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Java Programming Hardware News

JavaFX Runs On Raspberry Pi 147

Posted by timothy
from the crushing-fruit dept.
mikejuk writes "Oracle seem to be concerned that the Raspberry Pi manages to run Java properly and they are actively working on the problem. To prove that it more than just works, what better than to get a JavaFX app up and running — what could be more cutting edge? Unfortunately the trick was performed using a commercial version of the JDK with JIT support and some private code, but it is still early days yet. Java and JavaFX on Raspberry Pi takes us into a whole new ball game." Watch the video at the linked report to see it in action.
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JavaFX Runs On Raspberry Pi

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  • Misread (Score:5, Insightful)

    by pr0nbot (313417) on Thursday May 03, 2012 @12:19PM (#39879451)

    I think I've been reading too much Oracle/Java hate on slashdot. I misread the first sentence to mean, "Raspberry Pi manages to run Java properly. Oracle seem to be concerned and are working on the problem."

    • Re:Misread (Score:5, Insightful)

      by Infiniti2000 (1720222) on Thursday May 03, 2012 @12:23PM (#39879479)
      The whole fucking summary is written in broken English. It's not your fault. "It is still early days yet."
      • by gv250 (897841)
        RTFA. The entire article is written in the same broken English.
        • Re:Misread (Score:5, Insightful)

          by Dishevel (1105119) on Thursday May 03, 2012 @12:50PM (#39879809)

          Which means the submitter is the writer of the article and this is just a slashvertisement to get some hits on his site.
          And Timmothy is a fucking useless editor.
          What part of the "editor" job was done by Timmothy here?
          Clicking the "post this shit" button?

          • Re: (Score:1, Insightful)

            by Anonymous Coward
            tiMMAAY!
      • by b0bby (201198)

        I'd guess that the submitter, mikejuk, is British. "It is still early days yet" is a common expression in UK English.

        • by ratbag (65209)

          "It's early days yet" is a common expression in English, as spoken here in the UK. The "still" is redundant, either side of the Atlantic.

          • American english is more conservative than the UK english with rules like this. Oddly, it is more conservative but with more improper slang.

          • by Belial6 (794905)
            "Still" is not redundant it indicates that the speaker agrees with the listener on the time that has passed, but disagrees with the point that you stop calling it early.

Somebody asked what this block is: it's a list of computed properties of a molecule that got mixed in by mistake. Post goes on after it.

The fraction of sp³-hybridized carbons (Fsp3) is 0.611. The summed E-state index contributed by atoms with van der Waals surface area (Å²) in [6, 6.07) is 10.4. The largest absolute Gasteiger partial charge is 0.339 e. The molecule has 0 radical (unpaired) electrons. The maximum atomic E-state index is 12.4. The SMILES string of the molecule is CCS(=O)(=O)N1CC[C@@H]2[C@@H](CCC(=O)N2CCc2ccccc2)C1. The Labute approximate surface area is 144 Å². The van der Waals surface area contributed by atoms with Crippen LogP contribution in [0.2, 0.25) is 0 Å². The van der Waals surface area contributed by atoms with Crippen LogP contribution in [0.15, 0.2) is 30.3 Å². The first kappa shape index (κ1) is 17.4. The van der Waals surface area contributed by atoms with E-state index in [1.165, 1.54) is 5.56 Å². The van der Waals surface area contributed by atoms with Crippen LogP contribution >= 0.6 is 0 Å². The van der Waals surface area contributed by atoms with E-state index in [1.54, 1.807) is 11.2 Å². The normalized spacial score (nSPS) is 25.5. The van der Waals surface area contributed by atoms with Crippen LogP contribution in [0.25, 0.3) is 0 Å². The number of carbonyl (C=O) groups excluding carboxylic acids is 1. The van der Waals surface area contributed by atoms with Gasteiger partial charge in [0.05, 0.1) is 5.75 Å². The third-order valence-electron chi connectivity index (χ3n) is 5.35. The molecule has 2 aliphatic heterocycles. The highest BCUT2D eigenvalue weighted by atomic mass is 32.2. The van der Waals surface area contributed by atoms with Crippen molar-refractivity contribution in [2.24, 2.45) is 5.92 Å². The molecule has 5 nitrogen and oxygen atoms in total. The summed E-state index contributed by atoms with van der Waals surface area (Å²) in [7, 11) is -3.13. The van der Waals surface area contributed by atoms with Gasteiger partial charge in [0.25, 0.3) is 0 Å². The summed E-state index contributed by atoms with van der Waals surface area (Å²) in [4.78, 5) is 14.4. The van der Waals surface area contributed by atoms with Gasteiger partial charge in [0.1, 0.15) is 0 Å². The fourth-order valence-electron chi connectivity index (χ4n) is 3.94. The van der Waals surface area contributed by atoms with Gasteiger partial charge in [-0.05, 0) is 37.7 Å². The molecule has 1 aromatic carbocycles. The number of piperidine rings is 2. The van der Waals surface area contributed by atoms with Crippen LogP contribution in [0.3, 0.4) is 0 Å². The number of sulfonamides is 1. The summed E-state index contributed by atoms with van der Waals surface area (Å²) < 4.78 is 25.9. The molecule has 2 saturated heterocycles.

• by ratbag (65209)

            I stand by my comment - "still" adds nothing to the sentence as used in the summary, which ends with "yet". There's no disagreement to state - it really is early days. "it's still early days, yet", "it's early days yet", "still, it's early days" and "it's still early days" all say the same thing, with varying economy. The third and fourth options say it most clearly, in my opinion, whereas the first seems clumsy.

    • That's exactly the way I read it. I'm sure it wasn't just you. I thought this was going to be another story about hardware lockdowns.
    • by medv4380 (1604309)
      Are you sure that's not what was intended? They don't want Java Running on Mobile platforms without a licencing fee collected.
    • Re:Misread (Score:5, Insightful)

      by sl4shd0rk (755837) on Thursday May 03, 2012 @01:16PM (#39879973)

      I've been reading too much Oracle/Java hate on slashdot.

      Nobody really admires Oracle except for corporate CEO types. The rest of us have what equates to the same admiration for a dentist's drill. The licensing model is basically un-consentual sex. Having Oracle gunning for more IP just makes everyone uncomfortable.

    • by xelah (176252)
      That's because that's what it actually does mean, and unambiguously so. Presumably the author either doesn't know how to use the subjunctive mood or didn't read his own article properly. (To the grammar-challenged and non-native: take the 's' off 'manages').
  • Java has been running on ARM platform since Acorn RISCOS days. How is this news?

    I'm guessing the RISCOS port for Raspberry Pi will run Java too?

    • JIT

      There are a bunch of JVMs for ARM (OpenJDK, JAMVM, etc.), but no free/open JDKs that have JITs. The only open way I know of to get JIT performance is to run the Java classes through IKVMC and then use Mono with its ARM JIT.

    • JavaFX != Java (Score:5, Interesting)

      by timeOday (582209) on Thursday May 03, 2012 @12:38PM (#39879671)
      And for that matter, JavaFX 2 (a Java library) is apparently a huge break from JavaFX (a scripting language for the JRE).

      This is all pretty confusing.

      We picked up JavaFX for a while because, amazingly, there was no practical way to replay video in Java. (Please don't tell me about that crufty, abandoned joke from 2001 called JMF). Then JavaFX keeled over and died when Oracle bought Sun. If JavaFX 2 provides a video player widget, maybe it is useful.

      • by Anonymous Coward

        Not really that confusing. JavaFX 1 was a scripting language with a graphics library underneath. JavaFX 2 did away with the scripting language (thank god), and now you write standard Java and it uses the graphics library underneath. The whole kit and kaboodle is part of JDK 7, and works very well.

      • The tools suck ass too.

        They are no tools. Sun's excuse was to use Adobe Flash Builder to create JavaFX??